On Creating an Annotated Edition of the Greek Acts of Pilate

As I shared in a previous post, one of my projects for 2018 (and 2019, likely) is an introduction, translation, and brief commentary on the Acts of Pilate, which is also known as the Gospel of Nicodemus in its Latin tradition.

Most of you know that my day job for the past two decades (wow, now I feel old) involves processing and analysis of texts in the Biblical languages (Greek, Hebrew, Aramaic, Latin) and also English. So I’m a little peculiar in how I approach a project like this.

If I’m translating something, I want a transcription of the Greek text I can use. And by “use” I mean analyze, correct, and append. I want a basic edition of the Greek text annotated with dictionary/lemma forms, with morphology data, and with English glosses. I’ll use this data as I work through the translation.

Unfortunately, creating and annotating the electronic edition is usually the most labor intensive portion of the whole task. But it is also, to me, the most valuable. If I didn’t care about the annotation data (and possible derivatives, like a Greek Readers Edition), I’d just work the text and translate away. But creating the annotation gives me an anchor to look back on. I’ll remember when I looked up that weird word that is likely a Latin loanword (this happens more than I’d realized in the Acts of Pilate), and I find this important.

So I find or make a transcription. Sometimes this even involves typing the Greek or some portion thereof, which can be slow-going, but is also good for familiarizing oneself with the text.

Next step: A few passes looking for typos and correcting them. I’m definitely old-school here; I just see typos much easier on paper than on the screen. So I usually print out the transcription at a larger-than-normal font size (typos scream when they’re bigger, trust me), and mark it up. Then I incorporate those changes back in the transcription.

When that feels good, then it’s write some code to compare words against existing morphological databases. James Tauber’s MorphGNT.org is one source, Perseus is another. If you have half an idea what you’re doing (and understand a bit about Greek and Unicode), you can grab these sources and create a fairly decent dictionary to do brute-force lookups to initially populate a new Greek text with lemma and morphology data. Since I’d like to think I have at least half an idea on these things, this is the way I roll.

Note I say initially because, particularly for participles, nouns, and adjectives, there is need to review and revise based on context (particularly when drawing from Perseus data). And it won’t populate for every word, which means you’ll need to devise a system to track missed items and re-integrate them back into your data. I’ve been doing this long enough that it isn’t usually a big deal (cross your fingers, Brannan!).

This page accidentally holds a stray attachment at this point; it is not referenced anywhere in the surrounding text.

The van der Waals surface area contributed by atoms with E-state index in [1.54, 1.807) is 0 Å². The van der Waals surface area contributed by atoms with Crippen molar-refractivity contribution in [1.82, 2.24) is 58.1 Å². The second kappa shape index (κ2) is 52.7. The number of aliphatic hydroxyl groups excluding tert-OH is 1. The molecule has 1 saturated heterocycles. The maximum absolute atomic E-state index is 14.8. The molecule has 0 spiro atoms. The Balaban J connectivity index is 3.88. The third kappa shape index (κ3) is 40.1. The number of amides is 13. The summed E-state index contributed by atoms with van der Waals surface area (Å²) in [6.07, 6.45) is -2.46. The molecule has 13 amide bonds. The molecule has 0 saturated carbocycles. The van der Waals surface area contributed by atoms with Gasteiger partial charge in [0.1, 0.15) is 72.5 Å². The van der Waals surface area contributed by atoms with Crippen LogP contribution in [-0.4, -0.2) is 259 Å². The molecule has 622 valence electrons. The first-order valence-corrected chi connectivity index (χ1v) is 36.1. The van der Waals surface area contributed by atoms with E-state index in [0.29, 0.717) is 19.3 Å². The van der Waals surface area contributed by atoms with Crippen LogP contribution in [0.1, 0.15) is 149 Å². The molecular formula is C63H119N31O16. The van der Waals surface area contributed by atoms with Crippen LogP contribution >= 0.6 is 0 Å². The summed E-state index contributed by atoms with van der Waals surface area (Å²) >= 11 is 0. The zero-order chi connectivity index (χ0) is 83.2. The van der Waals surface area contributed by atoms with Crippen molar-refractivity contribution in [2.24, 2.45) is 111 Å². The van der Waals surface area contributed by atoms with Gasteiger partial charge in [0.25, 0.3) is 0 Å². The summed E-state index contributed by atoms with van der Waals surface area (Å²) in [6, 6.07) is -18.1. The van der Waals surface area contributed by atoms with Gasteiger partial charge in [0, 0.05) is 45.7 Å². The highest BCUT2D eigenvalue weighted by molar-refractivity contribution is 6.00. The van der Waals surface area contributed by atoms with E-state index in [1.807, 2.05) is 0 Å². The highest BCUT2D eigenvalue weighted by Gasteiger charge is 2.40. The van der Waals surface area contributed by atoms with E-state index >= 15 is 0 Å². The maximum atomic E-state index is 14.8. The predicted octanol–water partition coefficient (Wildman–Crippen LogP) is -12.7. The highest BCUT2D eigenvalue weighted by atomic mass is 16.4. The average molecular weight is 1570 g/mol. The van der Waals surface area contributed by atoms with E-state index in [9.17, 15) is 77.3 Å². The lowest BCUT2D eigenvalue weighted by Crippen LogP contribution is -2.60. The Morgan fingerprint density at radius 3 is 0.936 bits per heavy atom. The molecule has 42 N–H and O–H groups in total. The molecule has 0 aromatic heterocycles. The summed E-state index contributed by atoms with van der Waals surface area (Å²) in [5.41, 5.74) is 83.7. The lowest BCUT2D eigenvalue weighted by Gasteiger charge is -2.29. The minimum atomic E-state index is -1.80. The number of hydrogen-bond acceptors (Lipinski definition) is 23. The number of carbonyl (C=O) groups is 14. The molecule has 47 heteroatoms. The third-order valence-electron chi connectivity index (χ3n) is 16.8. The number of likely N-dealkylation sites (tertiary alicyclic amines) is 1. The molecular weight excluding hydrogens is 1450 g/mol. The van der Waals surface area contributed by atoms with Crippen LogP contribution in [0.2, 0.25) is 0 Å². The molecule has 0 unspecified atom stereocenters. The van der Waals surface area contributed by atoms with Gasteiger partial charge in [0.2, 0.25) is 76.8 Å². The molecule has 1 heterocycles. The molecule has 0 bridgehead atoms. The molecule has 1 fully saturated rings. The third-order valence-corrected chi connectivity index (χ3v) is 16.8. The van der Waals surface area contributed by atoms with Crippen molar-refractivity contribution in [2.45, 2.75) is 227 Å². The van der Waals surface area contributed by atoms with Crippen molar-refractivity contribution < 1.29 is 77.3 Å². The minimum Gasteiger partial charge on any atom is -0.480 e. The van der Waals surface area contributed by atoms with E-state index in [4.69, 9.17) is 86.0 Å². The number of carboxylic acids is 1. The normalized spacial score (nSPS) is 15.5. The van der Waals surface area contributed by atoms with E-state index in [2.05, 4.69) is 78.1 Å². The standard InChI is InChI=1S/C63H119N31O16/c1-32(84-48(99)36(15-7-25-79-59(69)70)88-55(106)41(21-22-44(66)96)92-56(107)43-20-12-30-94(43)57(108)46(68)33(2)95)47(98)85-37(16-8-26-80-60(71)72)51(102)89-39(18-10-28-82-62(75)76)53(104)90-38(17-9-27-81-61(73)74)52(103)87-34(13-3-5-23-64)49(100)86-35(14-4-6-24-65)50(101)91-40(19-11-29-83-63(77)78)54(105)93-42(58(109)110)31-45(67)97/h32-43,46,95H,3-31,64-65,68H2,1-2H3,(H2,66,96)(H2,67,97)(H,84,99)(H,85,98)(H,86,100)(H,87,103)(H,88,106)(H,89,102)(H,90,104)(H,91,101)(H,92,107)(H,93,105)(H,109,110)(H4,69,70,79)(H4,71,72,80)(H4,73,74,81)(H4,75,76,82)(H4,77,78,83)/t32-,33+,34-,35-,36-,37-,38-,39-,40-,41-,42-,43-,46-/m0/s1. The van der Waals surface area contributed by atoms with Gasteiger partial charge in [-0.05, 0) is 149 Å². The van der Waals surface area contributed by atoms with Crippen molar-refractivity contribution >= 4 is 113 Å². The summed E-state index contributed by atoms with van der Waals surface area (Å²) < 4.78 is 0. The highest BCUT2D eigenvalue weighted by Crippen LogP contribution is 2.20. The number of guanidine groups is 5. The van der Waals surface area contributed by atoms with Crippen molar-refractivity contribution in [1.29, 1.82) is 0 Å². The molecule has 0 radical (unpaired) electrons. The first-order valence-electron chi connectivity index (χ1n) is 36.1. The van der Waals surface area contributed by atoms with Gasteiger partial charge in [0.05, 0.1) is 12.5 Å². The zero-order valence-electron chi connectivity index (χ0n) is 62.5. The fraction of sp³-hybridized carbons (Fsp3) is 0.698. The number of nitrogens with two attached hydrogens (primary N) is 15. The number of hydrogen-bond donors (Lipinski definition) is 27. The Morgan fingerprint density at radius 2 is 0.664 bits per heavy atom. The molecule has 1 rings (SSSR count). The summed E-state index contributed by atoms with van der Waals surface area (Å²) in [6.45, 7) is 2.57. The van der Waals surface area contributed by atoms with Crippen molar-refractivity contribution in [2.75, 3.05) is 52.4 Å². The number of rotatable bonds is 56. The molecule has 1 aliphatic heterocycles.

Once all of this is done, I have an initial edition of the text to start a translation from. I’ll write some code to output the transcription with morphology and glosses as an HTML document, and that’s what I’ll consult as I translate (and review the morphology data and glosses). It looks sort of like this:


By the time I get to the translation, I’ve already spent a fair amount of time in the Greek text, which I think is beneficial.

My approach with the Acts of Pilate will be slightly different, however.

Thanks to our good friend (to whom all NT and Early Christianity folks are in immense debt), Constantine Tischendorf, there are two (yes, two!) editions of the Acts of Pilate, commonly referred to as Acts of Pilate (A) and Acts of Pilate (B). Most translations/editions focus on Acts of Pilate (A) for the first 16 chapters, but snag the 11-chapter piece known as The Descent of Christ to Hades from Acts of Pilate (B) because it isn’t in the Acts of Pilate (A).

I’m not planning on doing that. I’m planning on giving the full treatment to both Acts of Pilate (A) and Acts of Pilate (B). This means I’ll have to get text for B. My current plan is to complete the draft translation of Acts of Pilate (A) and then start the transcription of Acts of Pilate (B).

My ultimate plan/hope (if the typesetter is adventurous enough) is to table the “A” and “B” portions in the translation, so the differences can be more easily seen in the shared portions of the text. Arranging the translation(s) as such should also help me more easily isolate the areas of difference that require comment.

(For the record, apart from noting differences between A and B, and perhaps some text-critical interaction, my hope for the commentary portion is to focus on the use of OT and NT material in the progression of the narrative. But we’ll see if that happens.)

After all of this is done, then I’ll have to write the introduction, without getting too carried away. After all, the Acts of Pilate, whether you know it or not, was a very popular text in antiquity (and straight through to modern times). There are scads of different versions of it in scads of different languages.

Apparently people were really curious about what happened during the trial, death, and resurrection of Jesus. Who’d’ve thunk it?